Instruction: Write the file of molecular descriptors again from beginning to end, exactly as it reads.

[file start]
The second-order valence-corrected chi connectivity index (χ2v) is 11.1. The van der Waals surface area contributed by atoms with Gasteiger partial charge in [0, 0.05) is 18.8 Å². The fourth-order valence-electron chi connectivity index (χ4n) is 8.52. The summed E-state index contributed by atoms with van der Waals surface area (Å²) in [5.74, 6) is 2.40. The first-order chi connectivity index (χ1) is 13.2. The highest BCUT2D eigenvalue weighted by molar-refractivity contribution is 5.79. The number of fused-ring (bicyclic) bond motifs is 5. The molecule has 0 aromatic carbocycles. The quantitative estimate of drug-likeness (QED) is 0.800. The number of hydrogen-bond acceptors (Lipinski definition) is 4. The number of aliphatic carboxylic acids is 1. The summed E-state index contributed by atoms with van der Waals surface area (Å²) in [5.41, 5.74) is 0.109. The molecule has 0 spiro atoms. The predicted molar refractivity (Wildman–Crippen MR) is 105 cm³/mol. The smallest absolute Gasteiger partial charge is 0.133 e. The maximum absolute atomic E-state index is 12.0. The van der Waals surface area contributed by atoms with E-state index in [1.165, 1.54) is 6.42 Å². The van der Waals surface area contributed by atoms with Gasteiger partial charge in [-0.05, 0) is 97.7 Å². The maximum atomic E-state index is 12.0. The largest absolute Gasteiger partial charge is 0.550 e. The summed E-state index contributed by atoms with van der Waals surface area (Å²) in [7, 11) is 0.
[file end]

The second-order valence-corrected chi connectivity index (χ2v) is 11.1. The van der Waals surface area contributed by atoms with Gasteiger partial charge in [0, 0.05) is 18.8 Å². The fourth-order valence-electron chi connectivity index (χ4n) is 8.52. The summed E-state index contributed by atoms with van der Waals surface area (Å²) in [5.74, 6) is 2.40. The first-order chi connectivity index (χ1) is 13.2. The highest BCUT2D eigenvalue weighted by molar-refractivity contribution is 5.79. The number of fused-ring (bicyclic) bond motifs is 5. The molecule has 0 aromatic carbocycles. The quantitative estimate of drug-likeness (QED) is 0.800. The number of hydrogen-bond acceptors (Lipinski definition) is 4. The number of aliphatic carboxylic acids is 1. The summed E-state index contributed by atoms with van der Waals surface area (Å²) in [5.41, 5.74) is 0.109. The molecule has 0 spiro atoms. The predicted molar refractivity (Wildman–Crippen MR) is 105 cm³/mol. The smallest absolute Gasteiger partial charge is 0.133 e. The maximum absolute atomic E-state index is 12.0. The van der Waals surface area contributed by atoms with E-state index in [1.165, 1.54) is 6.42 Å². The van der Waals surface area contributed by atoms with Gasteiger partial charge in [-0.05, 0) is 97.7 Å². The maximum atomic E-state index is 12.0. The largest absolute Gasteiger partial charge is 0.550 e. The summed E-state index contributed by atoms with van der Waals surface area (Å²) in [7, 11) is 0.